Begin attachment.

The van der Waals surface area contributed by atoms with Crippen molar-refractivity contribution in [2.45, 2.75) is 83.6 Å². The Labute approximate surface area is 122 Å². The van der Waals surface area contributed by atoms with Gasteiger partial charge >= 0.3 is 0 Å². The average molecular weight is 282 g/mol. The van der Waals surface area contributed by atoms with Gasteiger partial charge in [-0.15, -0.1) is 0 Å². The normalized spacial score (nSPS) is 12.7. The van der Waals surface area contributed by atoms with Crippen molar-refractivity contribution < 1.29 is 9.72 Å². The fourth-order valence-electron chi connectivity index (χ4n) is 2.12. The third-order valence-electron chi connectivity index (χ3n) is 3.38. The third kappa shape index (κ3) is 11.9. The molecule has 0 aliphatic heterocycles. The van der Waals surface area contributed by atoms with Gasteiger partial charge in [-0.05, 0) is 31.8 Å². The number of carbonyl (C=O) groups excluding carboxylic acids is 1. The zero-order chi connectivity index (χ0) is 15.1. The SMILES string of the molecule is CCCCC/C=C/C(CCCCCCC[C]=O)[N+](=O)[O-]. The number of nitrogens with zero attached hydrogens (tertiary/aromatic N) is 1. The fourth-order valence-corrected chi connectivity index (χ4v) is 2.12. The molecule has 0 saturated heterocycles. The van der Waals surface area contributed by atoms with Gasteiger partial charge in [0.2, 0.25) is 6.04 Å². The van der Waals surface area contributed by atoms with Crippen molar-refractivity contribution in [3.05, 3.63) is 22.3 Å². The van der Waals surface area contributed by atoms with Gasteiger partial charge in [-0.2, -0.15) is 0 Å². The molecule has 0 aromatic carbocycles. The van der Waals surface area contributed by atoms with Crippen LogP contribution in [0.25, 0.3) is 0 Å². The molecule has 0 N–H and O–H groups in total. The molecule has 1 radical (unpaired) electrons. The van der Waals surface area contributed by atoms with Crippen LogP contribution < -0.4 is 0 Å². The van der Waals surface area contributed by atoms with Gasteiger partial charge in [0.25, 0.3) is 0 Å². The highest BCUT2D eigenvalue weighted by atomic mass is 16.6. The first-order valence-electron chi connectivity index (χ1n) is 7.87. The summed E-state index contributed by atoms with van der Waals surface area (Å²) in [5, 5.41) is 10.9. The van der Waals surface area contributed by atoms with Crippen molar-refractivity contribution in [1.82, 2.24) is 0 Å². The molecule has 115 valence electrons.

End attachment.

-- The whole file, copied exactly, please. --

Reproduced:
The van der Waals surface area contributed by atoms with Crippen molar-refractivity contribution in [2.45, 2.75) is 83.6 Å². The Labute approximate surface area is 122 Å². The van der Waals surface area contributed by atoms with Gasteiger partial charge >= 0.3 is 0 Å². The average molecular weight is 282 g/mol. The van der Waals surface area contributed by atoms with Gasteiger partial charge in [-0.15, -0.1) is 0 Å². The normalized spacial score (nSPS) is 12.7. The van der Waals surface area contributed by atoms with Crippen molar-refractivity contribution < 1.29 is 9.72 Å². The fourth-order valence-electron chi connectivity index (χ4n) is 2.12. The third-order valence-electron chi connectivity index (χ3n) is 3.38. The third kappa shape index (κ3) is 11.9. The molecule has 0 aliphatic heterocycles. The van der Waals surface area contributed by atoms with Gasteiger partial charge in [-0.05, 0) is 31.8 Å². The number of carbonyl (C=O) groups excluding carboxylic acids is 1. The zero-order chi connectivity index (χ0) is 15.1. The SMILES string of the molecule is CCCCC/C=C/C(CCCCCCC[C]=O)[N+](=O)[O-]. The number of nitrogens with zero attached hydrogens (tertiary/aromatic N) is 1. The fourth-order valence-corrected chi connectivity index (χ4v) is 2.12. The molecule has 0 saturated heterocycles. The van der Waals surface area contributed by atoms with Gasteiger partial charge in [0.2, 0.25) is 6.04 Å². The van der Waals surface area contributed by atoms with Crippen molar-refractivity contribution in [3.05, 3.63) is 22.3 Å². The van der Waals surface area contributed by atoms with Gasteiger partial charge in [-0.2, -0.15) is 0 Å². The molecule has 0 aromatic carbocycles. The van der Waals surface area contributed by atoms with Crippen LogP contribution in [0.25, 0.3) is 0 Å². The molecule has 0 N–H and O–H groups in total. The molecule has 1 radical (unpaired) electrons. The van der Waals surface area contributed by atoms with Crippen LogP contribution < -0.4 is 0 Å². The van der Waals surface area contributed by atoms with Gasteiger partial charge in [0.25, 0.3) is 0 Å². The highest BCUT2D eigenvalue weighted by atomic mass is 16.6. The first-order valence-electron chi connectivity index (χ1n) is 7.87. The summed E-state index contributed by atoms with van der Waals surface area (Å²) in [5, 5.41) is 10.9. The van der Waals surface area contributed by atoms with Crippen molar-refractivity contribution in [1.82, 2.24) is 0 Å². The molecule has 115 valence electrons.